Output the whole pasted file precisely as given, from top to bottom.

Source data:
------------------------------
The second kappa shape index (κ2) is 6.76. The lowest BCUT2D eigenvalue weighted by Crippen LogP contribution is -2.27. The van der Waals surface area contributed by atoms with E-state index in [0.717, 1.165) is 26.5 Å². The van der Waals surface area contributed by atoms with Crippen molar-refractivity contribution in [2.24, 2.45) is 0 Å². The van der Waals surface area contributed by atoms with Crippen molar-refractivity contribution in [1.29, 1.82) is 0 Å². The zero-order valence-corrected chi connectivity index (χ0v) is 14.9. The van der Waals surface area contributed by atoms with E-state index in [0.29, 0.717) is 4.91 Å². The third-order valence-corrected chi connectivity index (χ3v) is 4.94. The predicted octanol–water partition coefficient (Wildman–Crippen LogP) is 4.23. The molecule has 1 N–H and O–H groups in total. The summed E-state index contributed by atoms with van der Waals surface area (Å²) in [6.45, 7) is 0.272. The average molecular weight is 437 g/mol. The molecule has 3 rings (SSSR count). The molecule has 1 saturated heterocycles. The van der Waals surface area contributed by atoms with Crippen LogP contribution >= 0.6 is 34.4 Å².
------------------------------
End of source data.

The second kappa shape index (κ2) is 6.76. The lowest BCUT2D eigenvalue weighted by Crippen LogP contribution is -2.27. The van der Waals surface area contributed by atoms with E-state index in [0.717, 1.165) is 26.5 Å². The van der Waals surface area contributed by atoms with Crippen molar-refractivity contribution in [2.24, 2.45) is 0 Å². The van der Waals surface area contributed by atoms with Crippen molar-refractivity contribution in [1.29, 1.82) is 0 Å². The zero-order valence-corrected chi connectivity index (χ0v) is 14.9. The van der Waals surface area contributed by atoms with E-state index in [0.29, 0.717) is 4.91 Å². The third-order valence-corrected chi connectivity index (χ3v) is 4.94. The predicted octanol–water partition coefficient (Wildman–Crippen LogP) is 4.23. The molecule has 1 N–H and O–H groups in total. The summed E-state index contributed by atoms with van der Waals surface area (Å²) in [6.45, 7) is 0.272. The average molecular weight is 437 g/mol. The molecule has 3 rings (SSSR count). The molecule has 1 saturated heterocycles. The van der Waals surface area contributed by atoms with Crippen LogP contribution >= 0.6 is 34.4 Å².